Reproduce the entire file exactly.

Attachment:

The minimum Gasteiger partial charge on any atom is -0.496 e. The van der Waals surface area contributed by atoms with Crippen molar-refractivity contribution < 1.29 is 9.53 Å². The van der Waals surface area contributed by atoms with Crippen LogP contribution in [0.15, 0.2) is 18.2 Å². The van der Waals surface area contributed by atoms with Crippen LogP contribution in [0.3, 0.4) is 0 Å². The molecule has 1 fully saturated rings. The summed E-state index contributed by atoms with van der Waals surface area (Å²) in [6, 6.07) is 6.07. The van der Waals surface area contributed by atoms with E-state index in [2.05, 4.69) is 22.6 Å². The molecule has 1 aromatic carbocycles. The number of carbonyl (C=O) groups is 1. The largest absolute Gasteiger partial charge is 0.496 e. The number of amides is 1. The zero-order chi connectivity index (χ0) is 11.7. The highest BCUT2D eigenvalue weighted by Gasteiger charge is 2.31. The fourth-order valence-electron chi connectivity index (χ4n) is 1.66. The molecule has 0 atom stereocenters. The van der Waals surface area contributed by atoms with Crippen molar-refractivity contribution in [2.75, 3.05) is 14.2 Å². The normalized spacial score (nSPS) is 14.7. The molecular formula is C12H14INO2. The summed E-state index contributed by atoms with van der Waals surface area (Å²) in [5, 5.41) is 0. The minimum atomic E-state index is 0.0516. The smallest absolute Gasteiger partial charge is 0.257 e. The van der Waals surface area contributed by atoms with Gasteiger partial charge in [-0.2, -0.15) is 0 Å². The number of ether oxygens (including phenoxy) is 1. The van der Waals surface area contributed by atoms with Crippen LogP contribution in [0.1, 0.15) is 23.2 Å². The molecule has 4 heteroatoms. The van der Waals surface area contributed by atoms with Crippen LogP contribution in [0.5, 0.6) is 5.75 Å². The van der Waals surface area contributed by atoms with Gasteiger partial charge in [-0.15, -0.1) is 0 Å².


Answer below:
The minimum Gasteiger partial charge on any atom is -0.496 e. The van der Waals surface area contributed by atoms with Crippen molar-refractivity contribution < 1.29 is 9.53 Å². The van der Waals surface area contributed by atoms with Crippen LogP contribution in [0.15, 0.2) is 18.2 Å². The van der Waals surface area contributed by atoms with Crippen LogP contribution in [0.3, 0.4) is 0 Å². The molecule has 1 fully saturated rings. The summed E-state index contributed by atoms with van der Waals surface area (Å²) in [6, 6.07) is 6.07. The van der Waals surface area contributed by atoms with E-state index in [2.05, 4.69) is 22.6 Å². The molecule has 1 aromatic carbocycles. The number of carbonyl (C=O) groups is 1. The largest absolute Gasteiger partial charge is 0.496 e. The number of amides is 1. The zero-order chi connectivity index (χ0) is 11.7. The highest BCUT2D eigenvalue weighted by Gasteiger charge is 2.31. The fourth-order valence-electron chi connectivity index (χ4n) is 1.66. The molecule has 0 atom stereocenters. The van der Waals surface area contributed by atoms with Crippen molar-refractivity contribution in [2.75, 3.05) is 14.2 Å². The normalized spacial score (nSPS) is 14.7. The molecular formula is C12H14INO2. The summed E-state index contributed by atoms with van der Waals surface area (Å²) in [5, 5.41) is 0. The minimum atomic E-state index is 0.0516. The smallest absolute Gasteiger partial charge is 0.257 e. The van der Waals surface area contributed by atoms with Gasteiger partial charge in [-0.2, -0.15) is 0 Å². The number of ether oxygens (including phenoxy) is 1. The van der Waals surface area contributed by atoms with Crippen LogP contribution in [0.1, 0.15) is 23.2 Å². The molecule has 4 heteroatoms. The van der Waals surface area contributed by atoms with Crippen LogP contribution in [0.5, 0.6) is 5.75 Å². The van der Waals surface area contributed by atoms with Gasteiger partial charge in [-0.15, -0.1) is 0 Å².